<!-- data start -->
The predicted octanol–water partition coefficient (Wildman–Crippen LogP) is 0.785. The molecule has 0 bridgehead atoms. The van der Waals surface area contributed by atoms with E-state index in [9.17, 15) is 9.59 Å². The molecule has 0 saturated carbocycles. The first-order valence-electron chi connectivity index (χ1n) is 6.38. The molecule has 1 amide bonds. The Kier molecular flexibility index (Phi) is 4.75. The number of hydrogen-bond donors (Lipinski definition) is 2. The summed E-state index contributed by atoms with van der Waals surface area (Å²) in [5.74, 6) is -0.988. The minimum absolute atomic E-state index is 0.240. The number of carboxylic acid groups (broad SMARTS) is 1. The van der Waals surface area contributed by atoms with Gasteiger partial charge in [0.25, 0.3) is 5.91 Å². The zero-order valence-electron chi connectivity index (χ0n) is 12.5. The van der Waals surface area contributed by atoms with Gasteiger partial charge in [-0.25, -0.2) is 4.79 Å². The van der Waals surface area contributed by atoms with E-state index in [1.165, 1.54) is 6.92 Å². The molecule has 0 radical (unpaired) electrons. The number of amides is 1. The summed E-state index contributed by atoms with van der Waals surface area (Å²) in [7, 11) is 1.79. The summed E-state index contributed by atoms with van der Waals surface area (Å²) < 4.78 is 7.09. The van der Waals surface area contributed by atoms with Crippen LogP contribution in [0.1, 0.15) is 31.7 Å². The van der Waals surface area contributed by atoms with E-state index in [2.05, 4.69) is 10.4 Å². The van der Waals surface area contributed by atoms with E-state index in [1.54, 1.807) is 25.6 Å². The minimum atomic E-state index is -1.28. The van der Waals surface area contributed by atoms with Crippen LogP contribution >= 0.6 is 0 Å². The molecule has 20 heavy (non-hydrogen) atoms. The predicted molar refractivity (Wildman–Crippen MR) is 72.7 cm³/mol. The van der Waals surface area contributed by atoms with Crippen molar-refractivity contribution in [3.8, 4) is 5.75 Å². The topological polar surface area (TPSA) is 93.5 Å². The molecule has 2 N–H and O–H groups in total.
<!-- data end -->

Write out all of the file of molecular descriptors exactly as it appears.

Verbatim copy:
The predicted octanol–water partition coefficient (Wildman–Crippen LogP) is 0.785. The molecule has 0 bridgehead atoms. The van der Waals surface area contributed by atoms with E-state index in [9.17, 15) is 9.59 Å². The molecule has 0 saturated carbocycles. The first-order valence-electron chi connectivity index (χ1n) is 6.38. The molecule has 1 amide bonds. The Kier molecular flexibility index (Phi) is 4.75. The number of hydrogen-bond donors (Lipinski definition) is 2. The summed E-state index contributed by atoms with van der Waals surface area (Å²) in [5.74, 6) is -0.988. The minimum absolute atomic E-state index is 0.240. The number of carboxylic acid groups (broad SMARTS) is 1. The van der Waals surface area contributed by atoms with Gasteiger partial charge in [0.25, 0.3) is 5.91 Å². The zero-order valence-electron chi connectivity index (χ0n) is 12.5. The van der Waals surface area contributed by atoms with Gasteiger partial charge in [-0.25, -0.2) is 4.79 Å². The van der Waals surface area contributed by atoms with E-state index in [1.165, 1.54) is 6.92 Å². The molecule has 0 radical (unpaired) electrons. The number of amides is 1. The summed E-state index contributed by atoms with van der Waals surface area (Å²) in [7, 11) is 1.79. The summed E-state index contributed by atoms with van der Waals surface area (Å²) < 4.78 is 7.09. The van der Waals surface area contributed by atoms with Crippen LogP contribution in [0.1, 0.15) is 31.7 Å². The van der Waals surface area contributed by atoms with E-state index in [2.05, 4.69) is 10.4 Å². The van der Waals surface area contributed by atoms with E-state index in [1.54, 1.807) is 25.6 Å². The minimum atomic E-state index is -1.28. The van der Waals surface area contributed by atoms with Crippen LogP contribution >= 0.6 is 0 Å². The molecule has 20 heavy (non-hydrogen) atoms. The predicted molar refractivity (Wildman–Crippen MR) is 72.7 cm³/mol. The van der Waals surface area contributed by atoms with Crippen molar-refractivity contribution in [3.8, 4) is 5.75 Å². The topological polar surface area (TPSA) is 93.5 Å². The molecule has 2 N–H and O–H groups in total.